Perhaps it is good that Arsenal have to play this match in front of their own fans. It will force them to really prepare and turn up for this match.
Swansea surely smell blood, and only a comprehensive win will quell a fanbase that is rightly incensed at their team's abject performances against elite opposition.
Mikel Arteta can do all the apologizing he wants, but all that matters for Arsenal is how they play the next game. After that, the only fixture to worry about is the next one, and so on. They must repair the immense damage they have caused themselves one kick, pass, goal and victory at a time.
Yet the inquest that is certainly taking place behind the scenes at the Emirates surely extends beyond the locker room. Ultimately, Arsene Wenger will have to do some introspection and evaluate his tactics ahead of the final nine (or 10, if the Gunners progress to the FA Cup final) games of the season.
He will almost certainly make several changes to the team that admitted defeat from the opening whistle at Stamford Bridge. This is how his starting XI might look.
Wenger will be forced to make one change, and that is Thomas Vermaelen for Laurent Koscielny. The manager told Arsenal.com on Monday that Koscielny, who was withdrawn at halftime against Chelsea, sustained a calf injury and is a sure absence for at least the next match.
Vermaelen is a ready replacement and has played quite well in the few appearances he has been given this season, so Arsenal fans need not fear another defensive catastrophe—at least not simply because of the Belgian's inclusion.
Even if Koscielny was not injured, I would advocate rotating one of the centre-backs, because if they don't deserve to lose their spots after a 6-0 defeat, when will they? Unfortunately, the club only has one specialized central defender to fill in.
Kieran Gibbs will return to left-back in all likelihood after his obviously ridiculous suspension was officially overturned by the FA. He barely played against Chelsea before he was mistakenly sent off, so he should be fresh.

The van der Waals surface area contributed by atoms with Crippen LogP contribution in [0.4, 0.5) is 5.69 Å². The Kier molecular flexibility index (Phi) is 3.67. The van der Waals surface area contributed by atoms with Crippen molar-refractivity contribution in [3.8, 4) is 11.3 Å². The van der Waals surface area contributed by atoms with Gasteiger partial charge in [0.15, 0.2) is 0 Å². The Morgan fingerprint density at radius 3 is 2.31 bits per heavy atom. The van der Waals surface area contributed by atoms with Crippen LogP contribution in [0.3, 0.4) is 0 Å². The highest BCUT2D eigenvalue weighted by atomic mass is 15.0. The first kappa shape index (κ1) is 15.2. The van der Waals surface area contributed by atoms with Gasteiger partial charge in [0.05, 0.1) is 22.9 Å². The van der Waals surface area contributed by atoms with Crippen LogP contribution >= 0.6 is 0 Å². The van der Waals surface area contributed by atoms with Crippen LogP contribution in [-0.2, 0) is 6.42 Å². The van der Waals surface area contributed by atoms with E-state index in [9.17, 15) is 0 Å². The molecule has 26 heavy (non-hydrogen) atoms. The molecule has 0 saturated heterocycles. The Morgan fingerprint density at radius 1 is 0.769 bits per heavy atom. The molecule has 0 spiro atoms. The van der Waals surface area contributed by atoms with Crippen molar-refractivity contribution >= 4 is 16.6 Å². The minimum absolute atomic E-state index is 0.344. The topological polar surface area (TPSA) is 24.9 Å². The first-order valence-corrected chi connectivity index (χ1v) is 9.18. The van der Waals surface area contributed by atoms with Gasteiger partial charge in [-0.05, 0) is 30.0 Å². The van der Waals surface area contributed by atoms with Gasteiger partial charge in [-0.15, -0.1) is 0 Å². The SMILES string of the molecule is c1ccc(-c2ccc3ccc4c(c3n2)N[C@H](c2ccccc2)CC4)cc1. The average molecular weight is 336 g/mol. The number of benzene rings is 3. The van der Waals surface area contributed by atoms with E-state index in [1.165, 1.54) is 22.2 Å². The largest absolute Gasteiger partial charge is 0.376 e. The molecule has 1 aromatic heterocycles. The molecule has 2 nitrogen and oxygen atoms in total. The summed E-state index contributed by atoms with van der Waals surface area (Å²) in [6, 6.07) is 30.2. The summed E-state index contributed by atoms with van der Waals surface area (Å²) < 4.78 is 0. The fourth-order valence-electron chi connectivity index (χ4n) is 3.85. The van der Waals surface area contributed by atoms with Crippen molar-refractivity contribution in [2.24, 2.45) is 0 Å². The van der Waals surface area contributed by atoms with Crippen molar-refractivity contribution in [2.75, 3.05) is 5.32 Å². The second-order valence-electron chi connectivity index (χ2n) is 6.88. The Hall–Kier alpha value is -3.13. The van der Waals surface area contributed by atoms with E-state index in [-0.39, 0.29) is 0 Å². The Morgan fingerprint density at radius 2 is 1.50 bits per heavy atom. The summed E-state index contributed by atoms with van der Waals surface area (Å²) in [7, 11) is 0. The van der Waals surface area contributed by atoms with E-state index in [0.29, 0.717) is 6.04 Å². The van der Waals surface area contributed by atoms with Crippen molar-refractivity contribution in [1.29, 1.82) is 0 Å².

Unfortunately, Wenger barely has any options in midfield. Ideally, he would switch the entire lot that simply collapsed last weekend; their giveaways and failure to provide defensive cover were the root cause of Arsenal's steamrolling.
But Aaron Ramsey, Jack Wilshere, Mesut Ozil and Abou Diaby (remember him?) are all out, so there is very little to choose from.
Mathieu Flamini is available, though. And after he was inexplicably left out of the starting XI against Chelsea, he must be reinstated to solidify a unit that was utterly spineless and lacked any passion or grit.
Arteta could be left out, but Wenger would be wise to start his most conservative midfielder to prevent another defensive meltdown. That needs to be his first priority.
Arteta deserves to be dropped, as do Santi Cazorla and Alex Oxlade-Chamberlain. All, and especially the latter two, performed shockingly poorly against Chelsea, repeatedly giving the ball away and allowing their opponents to run over them.
But what are Wenger's alternatives? Tomas Rosicky probably cannot play two intense 90-minute matches in three days (or at least will not be able to do so with his customary quality) and Lukas Podolski was just as terrible on the left wing.
So Cazorla and Oxlade-Chamberlain, who are obviously better than their most recent performances, will likely get the chance to redeem themselves at home.
That leaves the right wing open, and why not give Serge Gnabry a chance to impress? The young German has been excellent whenever called upon this season and is untainted by the events of last weekend.
How much should Arsene Wenger change his team for Swansea?
What can Wenger lose by giving Gnabry a chance? Every other available option has utterly failed, and Swansea are manageable opposition.
The same logic applies for Yaya Sanogo, who surely cannot perform worse than a knackered Olivier Giroud.
Giroud does seem to disappear in big matches, especially when Arsenal are getting mauled. That might be a function of the sheer number of games he has played this season with no prolonged period of rest.
Then again, he might just be a slightly above-average striker. Either way, Giroud is certainly one of the easier players for Wenger to drop in a game that necessitates a whole lot of players' roles being questioned.